Our project coordinator from PG&E, Nathan Lee, reviewed our trench from the San Jose Water Company meter to our house. He approved the location as the trench did not interfere with the PG&E natural gas or electric lines.

Wes Wenger (left) and Greg (G-Man) review the plumbing plans while establishing the locations for the plumbing vents in the SIP roof and the coring through the concrete floor (drains, hot and cold water supply, and vents from the lower level).

Wes Wenger (left) and Greg ('G-Man') review the plumbing plans while establishing the locations for the plumbing vents in the SIP roof and the coring through the concrete floor (drains, hot and cold water supply, and vents from the lower level).

The completed insulated curb, which will have a sloped cover and support the Velux skylight.

The completed insulated curb, which will have a sloped cover and support the Velux skylight.

The backfilled and compacted trench in front of our garage.  Finally done!

The backfilled and compacted trench in front of our garage. Finally done!

Our table is ready to host the Friday Night Flamingo on Vista Avenue.  Note (right to left), Kate, Sierra and Carli are working on the decorations.

Our table is ready to host the Friday Night Flamingo on Vista Avenue. Note (right to left), Kate, Sierra and Carli are working on the decorations.

Jo-Anne found some excellent Flamingo lights several weeks ago, so Wendy and Jo-Anne strung the lights up for the event.

Jo-Anne found some excellent Flamingo lights several weeks ago, so Wendy and Jo-Anne strung the lights up for the event.

Working on the Roof

Thursday, July 29th, 2010

We’re now focusing on completing the roof. 

Several items need to be constructed so we can put the membrane on the roof, including the perimeter fascia, the skylight curbs, and the infrastructure to support our photovoltaic solar panel installation (mounts and conduit).  After these items are completed, we can put down the tapered insulation, put in the remaining roof penetrations (plumbing and dryer vents), and then put down the white roof membrane.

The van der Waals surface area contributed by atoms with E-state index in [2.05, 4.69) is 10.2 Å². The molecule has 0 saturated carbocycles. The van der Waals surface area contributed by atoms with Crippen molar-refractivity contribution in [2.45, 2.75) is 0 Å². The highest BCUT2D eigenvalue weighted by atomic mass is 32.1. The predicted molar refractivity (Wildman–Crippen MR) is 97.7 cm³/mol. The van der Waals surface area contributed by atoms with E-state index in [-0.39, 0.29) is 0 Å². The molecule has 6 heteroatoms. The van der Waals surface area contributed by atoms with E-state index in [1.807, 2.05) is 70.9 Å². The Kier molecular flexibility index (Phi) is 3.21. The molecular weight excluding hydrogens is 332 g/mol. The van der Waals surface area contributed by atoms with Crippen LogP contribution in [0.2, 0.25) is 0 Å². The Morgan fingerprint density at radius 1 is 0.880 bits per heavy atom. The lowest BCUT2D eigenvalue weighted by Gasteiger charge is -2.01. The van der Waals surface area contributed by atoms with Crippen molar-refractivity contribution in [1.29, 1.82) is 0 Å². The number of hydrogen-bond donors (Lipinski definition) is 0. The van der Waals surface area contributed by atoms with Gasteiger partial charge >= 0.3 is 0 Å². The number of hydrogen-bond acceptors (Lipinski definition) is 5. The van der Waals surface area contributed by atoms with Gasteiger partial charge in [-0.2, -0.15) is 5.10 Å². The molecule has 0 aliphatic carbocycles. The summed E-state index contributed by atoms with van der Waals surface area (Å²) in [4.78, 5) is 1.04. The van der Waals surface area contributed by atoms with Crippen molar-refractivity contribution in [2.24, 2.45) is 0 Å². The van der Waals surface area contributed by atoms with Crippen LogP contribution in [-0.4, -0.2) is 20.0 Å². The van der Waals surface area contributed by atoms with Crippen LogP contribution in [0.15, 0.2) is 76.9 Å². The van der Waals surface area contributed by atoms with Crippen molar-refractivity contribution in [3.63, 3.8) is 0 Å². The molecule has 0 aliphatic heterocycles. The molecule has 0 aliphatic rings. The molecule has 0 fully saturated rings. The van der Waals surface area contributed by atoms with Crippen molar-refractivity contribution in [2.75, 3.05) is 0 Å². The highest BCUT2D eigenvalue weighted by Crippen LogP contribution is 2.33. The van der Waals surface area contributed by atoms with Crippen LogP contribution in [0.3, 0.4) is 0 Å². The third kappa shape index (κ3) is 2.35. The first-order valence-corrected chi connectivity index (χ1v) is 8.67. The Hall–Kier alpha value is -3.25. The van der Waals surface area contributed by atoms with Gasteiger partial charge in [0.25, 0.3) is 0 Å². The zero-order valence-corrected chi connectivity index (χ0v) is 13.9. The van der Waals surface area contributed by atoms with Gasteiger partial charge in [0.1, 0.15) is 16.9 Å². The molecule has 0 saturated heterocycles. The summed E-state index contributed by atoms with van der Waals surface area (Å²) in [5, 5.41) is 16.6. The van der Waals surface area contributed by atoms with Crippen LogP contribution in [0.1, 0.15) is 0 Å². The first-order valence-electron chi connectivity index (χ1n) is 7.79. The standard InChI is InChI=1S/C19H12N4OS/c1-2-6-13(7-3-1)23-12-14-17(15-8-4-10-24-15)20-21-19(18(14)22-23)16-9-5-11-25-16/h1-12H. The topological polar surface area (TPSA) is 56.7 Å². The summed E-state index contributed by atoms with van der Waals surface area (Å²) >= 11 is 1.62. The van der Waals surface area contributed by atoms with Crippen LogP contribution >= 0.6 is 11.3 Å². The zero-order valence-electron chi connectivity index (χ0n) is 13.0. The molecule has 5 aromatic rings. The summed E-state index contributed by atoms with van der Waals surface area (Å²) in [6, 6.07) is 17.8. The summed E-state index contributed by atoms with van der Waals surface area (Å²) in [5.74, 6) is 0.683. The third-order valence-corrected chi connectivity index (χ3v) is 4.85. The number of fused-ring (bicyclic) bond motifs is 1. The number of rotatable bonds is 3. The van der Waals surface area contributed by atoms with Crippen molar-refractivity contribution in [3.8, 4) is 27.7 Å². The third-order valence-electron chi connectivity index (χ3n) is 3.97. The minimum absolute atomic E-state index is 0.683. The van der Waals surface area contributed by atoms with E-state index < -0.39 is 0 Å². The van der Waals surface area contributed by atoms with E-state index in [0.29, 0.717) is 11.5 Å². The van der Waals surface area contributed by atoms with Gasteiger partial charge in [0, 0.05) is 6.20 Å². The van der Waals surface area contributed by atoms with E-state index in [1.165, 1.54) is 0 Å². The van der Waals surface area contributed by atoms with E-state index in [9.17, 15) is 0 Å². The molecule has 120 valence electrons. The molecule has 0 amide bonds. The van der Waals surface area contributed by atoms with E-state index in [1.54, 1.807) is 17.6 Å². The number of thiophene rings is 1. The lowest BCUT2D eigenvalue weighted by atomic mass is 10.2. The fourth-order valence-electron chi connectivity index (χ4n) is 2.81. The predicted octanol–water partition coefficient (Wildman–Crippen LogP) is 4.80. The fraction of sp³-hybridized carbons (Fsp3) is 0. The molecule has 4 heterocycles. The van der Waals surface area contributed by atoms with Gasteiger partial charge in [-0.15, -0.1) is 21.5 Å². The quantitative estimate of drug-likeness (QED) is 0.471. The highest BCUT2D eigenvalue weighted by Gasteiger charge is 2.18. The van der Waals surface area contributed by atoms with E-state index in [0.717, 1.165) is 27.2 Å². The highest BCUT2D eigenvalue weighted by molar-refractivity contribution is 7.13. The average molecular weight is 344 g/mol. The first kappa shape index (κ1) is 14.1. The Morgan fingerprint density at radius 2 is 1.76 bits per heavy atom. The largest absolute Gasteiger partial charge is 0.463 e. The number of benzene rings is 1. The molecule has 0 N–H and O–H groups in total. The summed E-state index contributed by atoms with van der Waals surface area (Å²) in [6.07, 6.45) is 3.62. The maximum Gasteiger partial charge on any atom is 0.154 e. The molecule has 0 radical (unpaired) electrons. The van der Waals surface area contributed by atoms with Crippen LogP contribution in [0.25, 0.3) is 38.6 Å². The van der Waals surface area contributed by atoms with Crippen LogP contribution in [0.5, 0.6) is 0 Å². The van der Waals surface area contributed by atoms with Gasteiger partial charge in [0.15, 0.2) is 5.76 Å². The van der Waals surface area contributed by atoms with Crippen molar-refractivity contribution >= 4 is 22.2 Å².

Building the Skylight Curbs

The skylights need to be raised off the roof deck and be mounted on curbs.  The curbs need to be above the roof deck by the amount of the tapered insulation and an additional six to eight inches.  Also, to reduce the solar gain and to allow water to drain, we are sloping the skylights to the East.  This slope will provide some solar gain when we need it in the morning, and reduce the solar gain in the afternoon.

Importantly, the curbs need to be insulated.  We have an R-47 SIP roof so installing uninsulated curbs would allow energy to move into and out of our house.  Thus, we are putting two layers of rigid foam around each of the skylight curbs (R-20 with no thermal bridging).

Solar Panel Mounting Infrastructure

Since we have SIPs and there are very few flush beams inside the flat SIP roof, we had custom mounting infrastructure manufactured for our photovoltaic solar panels.  We wanted to limit the number of penetrations of the roof inside the thermal envelope while, at the same time, providing a rock-solid mounting system that could withstand high wind loads.

Accordingly, we had Larson Steel manufacture our solar panel mounts for the SIP roof.  Akeena Solar would then have their racks attached to these mounts.  Pete Larson dropped off the mounting brackets last night. 

Akeena Solar is now on the critical path for our roof membrane installation.

Trenching for San Jose Water Company

Our water meter is in the public right of way in front of our house.  We are responsible for the trenching from the water meter to our house.  With PG&E’s restrictions on keeping at least three (3) feet of separation from water pipes, we need to have a new trench dug from the water meter to the house.  

Ugh …

Opening for skylight increased to 2 ft by 3 ft.  The larger skylights will provide additional daylight inside the bathrooms, which will reduce the amount of electricity required for lighting.

Opening for skylight increased to 2 ft by 3 ft. The larger skylights will provide additional daylight inside the bathrooms, which will reduce the amount of electricity required for lighting.

This is the first part of the skylight curb.  Note the Simpson brackets to fasten the curbs to the SIPs.

This is the first part of the skylight curb. Note the Simpson brackets to fasten the curbs to the SIPs.

The curb construction in progress.

The curb construction in progress.

Completed skylight curb in background; uninsulated skylight curb in foreground.

Completed skylight curb in background; uninsulated skylight curb in foreground.